The survey probed the alignment between individuals’ personal values and desired corporate values. Survey results and the values emanating from it were shared with employees throughout the company with 27 focus groups examining the results and discussing practical ways of committing individuals and teams to living the ArcelorMittal South Africa values. The executive committee took a pledge to live the desired values and to communicate clearly and consistently a “winning” message of filling our plants, selling products and containing costs. The CEO communicated a compelling values message to all staff.

Relations with organised labour were mostly cordial this year, the company not suffering any significant labour disruption as a new one-year wage agreement was successfully negotiated in Q2. (Regrettably, other parts of the steel and metalworking sector endured four weeks of industrial action which had a significant impact on our South African customers and on markets for our products.)

In 2014 voluntary staff turnover amounted to 4%, the same percentage recorded in the previous two years.



Labour productivity

We are closely monitoring overall productivity improvements with specific targets to be achieved by 2016. This year our total cost of employment (TCOE) was within budget and total Full Time Equivalent (FTE) employment decreased by almost 5%.

A key priority in 2015 will be to reduce overtime, hired labour and contractor costs by filling vacancies. This process is essential to improving our TCOE/HRCe from USD67 in 2013 to the planned USD49 by 2016. (The figure for 2014 was an encouraging USD56.)

Developing our people

We are committed to world-class production, safety and customer service. Only our people can deliver these outcomes. Despite our strained financial circumstances and a reduction this year in the amount of skills development expenditure that can be claimed back, in 2014 we continued to invest heavily in skills development – conducting 381 908 hours of training at a cost of R151 million.


In partnership with ArcelorMittal University, a leadership academy has been developed with Duke University that will be rolled out in 2015. This academy is aimed at developing rising stars, emerging talent and leaders of the future.

As part of our focus on future leadership, we have localised a number of extremely successful group leadership development training programmes. These include Explore, which focuses on managers who will lead a major project or a substantial team within the next two years, and the Challenge career development programme which is for individuals who will move up to “manager of manager” level, also within the next one or two years.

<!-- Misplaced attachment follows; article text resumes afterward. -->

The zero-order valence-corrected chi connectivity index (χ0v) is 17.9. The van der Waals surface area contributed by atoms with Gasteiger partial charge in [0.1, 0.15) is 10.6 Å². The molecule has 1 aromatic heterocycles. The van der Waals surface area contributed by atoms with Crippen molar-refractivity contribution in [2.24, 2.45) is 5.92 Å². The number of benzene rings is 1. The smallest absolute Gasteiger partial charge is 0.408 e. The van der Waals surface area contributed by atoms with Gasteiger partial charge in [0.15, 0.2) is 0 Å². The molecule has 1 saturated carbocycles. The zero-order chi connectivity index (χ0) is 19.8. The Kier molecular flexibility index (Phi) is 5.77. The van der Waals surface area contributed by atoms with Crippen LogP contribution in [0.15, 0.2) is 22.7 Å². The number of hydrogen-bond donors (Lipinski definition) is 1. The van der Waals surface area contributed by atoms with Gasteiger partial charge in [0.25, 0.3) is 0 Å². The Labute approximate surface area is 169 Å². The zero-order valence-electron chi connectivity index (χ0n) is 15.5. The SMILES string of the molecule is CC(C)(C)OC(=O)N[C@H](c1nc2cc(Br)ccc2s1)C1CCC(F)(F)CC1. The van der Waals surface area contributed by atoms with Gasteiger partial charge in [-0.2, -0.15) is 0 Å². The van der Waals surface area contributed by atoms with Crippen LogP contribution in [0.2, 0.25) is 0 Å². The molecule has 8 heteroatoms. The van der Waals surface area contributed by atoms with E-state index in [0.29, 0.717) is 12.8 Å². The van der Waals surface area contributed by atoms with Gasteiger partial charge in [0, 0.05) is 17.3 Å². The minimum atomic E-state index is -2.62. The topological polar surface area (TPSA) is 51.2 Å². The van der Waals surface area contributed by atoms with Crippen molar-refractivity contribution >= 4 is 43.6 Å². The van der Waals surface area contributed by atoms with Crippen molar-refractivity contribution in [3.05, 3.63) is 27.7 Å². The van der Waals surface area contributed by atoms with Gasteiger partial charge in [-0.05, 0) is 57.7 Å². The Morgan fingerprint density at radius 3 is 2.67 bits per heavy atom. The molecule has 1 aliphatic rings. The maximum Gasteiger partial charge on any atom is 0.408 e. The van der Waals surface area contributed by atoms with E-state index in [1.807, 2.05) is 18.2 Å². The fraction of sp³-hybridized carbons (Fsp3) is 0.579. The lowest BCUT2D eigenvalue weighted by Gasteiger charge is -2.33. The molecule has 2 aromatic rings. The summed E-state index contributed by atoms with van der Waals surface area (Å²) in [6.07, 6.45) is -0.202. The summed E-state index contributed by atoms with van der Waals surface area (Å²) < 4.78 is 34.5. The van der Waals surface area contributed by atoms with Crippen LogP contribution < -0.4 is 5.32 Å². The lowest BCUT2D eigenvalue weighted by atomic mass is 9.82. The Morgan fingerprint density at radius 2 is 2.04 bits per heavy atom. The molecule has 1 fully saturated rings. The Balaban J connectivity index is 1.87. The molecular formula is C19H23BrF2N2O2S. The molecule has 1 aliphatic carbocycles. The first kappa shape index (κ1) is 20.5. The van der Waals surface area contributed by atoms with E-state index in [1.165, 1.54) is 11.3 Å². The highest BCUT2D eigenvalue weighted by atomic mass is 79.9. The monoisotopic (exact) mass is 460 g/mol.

The Pioneer programme is a top-of-therange career development programme for those who have the potential to occupy business leader or general manager positions. Those taking part in Pioneer will develop a global mindset, acting as ambassadors who will leave a lasting legacy at ArcelorMittal.

In addition to the above, ArcelorMittal University functional academies are focused on specific functional disciplines including temporary exchange programmes to apply functional knowledge. For Human Resources, three exchange programmes were completed in 2014.

These academies have been set up to contribute to the implementation of best practices and to engender an in-depth knowledge of group values and best business practices.

Academies are:

  • Steel Academy
  • Finance Academy
  • Internal Assurance Academy
  • Human Resources Academy
  • IT Academy
  • Purchasing Academy
  • Sales and Marketing Academy
  • Legal Academy
  • Risk Management Academy

In December 2014, the first “talent meets management and management meets talent” session was held when a member of the ArcelorMittal group management committee, Henri Blaffart, met with 21 ArcelorMittal South Africa emerging talents. Held in line with the group’s “lunch and learn” initiative, the session identified opportunities to motivate and engage employees.

In 2014, 4.2% of total payroll, an amount of R151 million (2013: 4% and R138.1 million), was spent on fostering the highperformance culture that is essential to our sustainability. Some 91% of all candidates within our skills development pipeline are from historically disadvantaged South African (HDSA) groups.